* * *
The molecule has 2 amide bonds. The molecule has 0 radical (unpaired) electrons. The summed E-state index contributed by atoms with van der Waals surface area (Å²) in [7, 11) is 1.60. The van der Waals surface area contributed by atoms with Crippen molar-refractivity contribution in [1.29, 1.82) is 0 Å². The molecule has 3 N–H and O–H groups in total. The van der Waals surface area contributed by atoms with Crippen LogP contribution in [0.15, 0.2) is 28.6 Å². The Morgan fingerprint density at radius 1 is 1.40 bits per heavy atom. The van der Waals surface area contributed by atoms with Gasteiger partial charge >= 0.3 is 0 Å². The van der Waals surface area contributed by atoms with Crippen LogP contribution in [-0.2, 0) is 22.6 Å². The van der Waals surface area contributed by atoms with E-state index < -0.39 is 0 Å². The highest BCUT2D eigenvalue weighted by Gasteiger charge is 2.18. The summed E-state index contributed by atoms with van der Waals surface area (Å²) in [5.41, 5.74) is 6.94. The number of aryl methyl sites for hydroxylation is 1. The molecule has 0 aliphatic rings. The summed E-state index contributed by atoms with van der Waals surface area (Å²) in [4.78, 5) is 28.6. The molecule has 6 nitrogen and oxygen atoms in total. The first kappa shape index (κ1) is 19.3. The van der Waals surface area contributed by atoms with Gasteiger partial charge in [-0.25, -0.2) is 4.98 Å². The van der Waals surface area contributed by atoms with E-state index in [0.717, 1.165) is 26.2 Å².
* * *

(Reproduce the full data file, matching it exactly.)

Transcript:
The molecule has 2 amide bonds. The molecule has 0 radical (unpaired) electrons. The summed E-state index contributed by atoms with van der Waals surface area (Å²) in [7, 11) is 1.60. The van der Waals surface area contributed by atoms with Crippen molar-refractivity contribution in [1.29, 1.82) is 0 Å². The molecule has 3 N–H and O–H groups in total. The van der Waals surface area contributed by atoms with Crippen LogP contribution in [0.15, 0.2) is 28.6 Å². The Morgan fingerprint density at radius 1 is 1.40 bits per heavy atom. The van der Waals surface area contributed by atoms with Gasteiger partial charge >= 0.3 is 0 Å². The van der Waals surface area contributed by atoms with Crippen LogP contribution in [-0.2, 0) is 22.6 Å². The van der Waals surface area contributed by atoms with E-state index < -0.39 is 0 Å². The highest BCUT2D eigenvalue weighted by Gasteiger charge is 2.18. The summed E-state index contributed by atoms with van der Waals surface area (Å²) in [5.41, 5.74) is 6.94. The number of aryl methyl sites for hydroxylation is 1. The molecule has 0 aliphatic rings. The summed E-state index contributed by atoms with van der Waals surface area (Å²) in [4.78, 5) is 28.6. The molecule has 6 nitrogen and oxygen atoms in total. The first kappa shape index (κ1) is 19.3. The van der Waals surface area contributed by atoms with Gasteiger partial charge in [-0.25, -0.2) is 4.98 Å². The van der Waals surface area contributed by atoms with E-state index in [0.717, 1.165) is 26.2 Å².